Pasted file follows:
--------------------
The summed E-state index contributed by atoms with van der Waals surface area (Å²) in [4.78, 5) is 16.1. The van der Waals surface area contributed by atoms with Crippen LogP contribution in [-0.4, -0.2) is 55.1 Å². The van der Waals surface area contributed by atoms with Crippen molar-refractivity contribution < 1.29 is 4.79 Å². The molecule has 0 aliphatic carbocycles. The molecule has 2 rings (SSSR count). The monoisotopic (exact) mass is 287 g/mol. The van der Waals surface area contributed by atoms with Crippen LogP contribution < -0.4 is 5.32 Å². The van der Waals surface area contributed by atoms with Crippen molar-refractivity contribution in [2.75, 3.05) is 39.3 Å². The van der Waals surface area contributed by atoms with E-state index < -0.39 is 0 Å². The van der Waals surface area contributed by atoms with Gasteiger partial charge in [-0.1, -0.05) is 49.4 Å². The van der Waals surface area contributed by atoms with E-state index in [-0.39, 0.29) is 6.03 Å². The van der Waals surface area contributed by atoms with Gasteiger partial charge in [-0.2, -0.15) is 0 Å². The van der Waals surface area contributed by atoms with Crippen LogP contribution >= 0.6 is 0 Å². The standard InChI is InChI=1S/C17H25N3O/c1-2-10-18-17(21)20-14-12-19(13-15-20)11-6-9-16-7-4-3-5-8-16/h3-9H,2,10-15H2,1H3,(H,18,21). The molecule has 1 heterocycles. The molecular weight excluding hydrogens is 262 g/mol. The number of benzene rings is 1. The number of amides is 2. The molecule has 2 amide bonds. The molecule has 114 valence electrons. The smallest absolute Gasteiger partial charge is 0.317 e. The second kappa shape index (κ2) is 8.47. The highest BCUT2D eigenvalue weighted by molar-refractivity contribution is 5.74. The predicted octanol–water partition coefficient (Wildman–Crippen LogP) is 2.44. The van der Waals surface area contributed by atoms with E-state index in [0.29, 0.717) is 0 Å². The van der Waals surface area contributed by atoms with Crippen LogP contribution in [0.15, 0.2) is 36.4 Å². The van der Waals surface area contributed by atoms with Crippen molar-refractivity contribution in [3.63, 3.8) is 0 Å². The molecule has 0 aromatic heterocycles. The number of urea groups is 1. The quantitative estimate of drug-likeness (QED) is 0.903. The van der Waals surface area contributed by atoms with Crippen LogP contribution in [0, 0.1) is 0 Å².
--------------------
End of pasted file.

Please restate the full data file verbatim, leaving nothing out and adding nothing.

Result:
The summed E-state index contributed by atoms with van der Waals surface area (Å²) in [4.78, 5) is 16.1. The van der Waals surface area contributed by atoms with Crippen LogP contribution in [-0.4, -0.2) is 55.1 Å². The van der Waals surface area contributed by atoms with Crippen molar-refractivity contribution < 1.29 is 4.79 Å². The molecule has 0 aliphatic carbocycles. The molecule has 2 rings (SSSR count). The monoisotopic (exact) mass is 287 g/mol. The van der Waals surface area contributed by atoms with Crippen LogP contribution < -0.4 is 5.32 Å². The van der Waals surface area contributed by atoms with Crippen molar-refractivity contribution in [2.75, 3.05) is 39.3 Å². The van der Waals surface area contributed by atoms with E-state index < -0.39 is 0 Å². The van der Waals surface area contributed by atoms with Gasteiger partial charge in [-0.1, -0.05) is 49.4 Å². The van der Waals surface area contributed by atoms with E-state index in [-0.39, 0.29) is 6.03 Å². The van der Waals surface area contributed by atoms with Gasteiger partial charge in [-0.2, -0.15) is 0 Å². The van der Waals surface area contributed by atoms with Crippen LogP contribution >= 0.6 is 0 Å². The standard InChI is InChI=1S/C17H25N3O/c1-2-10-18-17(21)20-14-12-19(13-15-20)11-6-9-16-7-4-3-5-8-16/h3-9H,2,10-15H2,1H3,(H,18,21). The molecule has 1 heterocycles. The molecular weight excluding hydrogens is 262 g/mol. The number of benzene rings is 1. The number of amides is 2. The molecule has 2 amide bonds. The molecule has 114 valence electrons. The smallest absolute Gasteiger partial charge is 0.317 e. The second kappa shape index (κ2) is 8.47. The highest BCUT2D eigenvalue weighted by molar-refractivity contribution is 5.74. The predicted octanol–water partition coefficient (Wildman–Crippen LogP) is 2.44. The van der Waals surface area contributed by atoms with E-state index in [0.29, 0.717) is 0 Å². The van der Waals surface area contributed by atoms with Crippen LogP contribution in [0.15, 0.2) is 36.4 Å². The van der Waals surface area contributed by atoms with Crippen molar-refractivity contribution in [3.63, 3.8) is 0 Å². The molecule has 0 aromatic heterocycles. The number of urea groups is 1. The quantitative estimate of drug-likeness (QED) is 0.903. The van der Waals surface area contributed by atoms with Crippen LogP contribution in [0, 0.1) is 0 Å².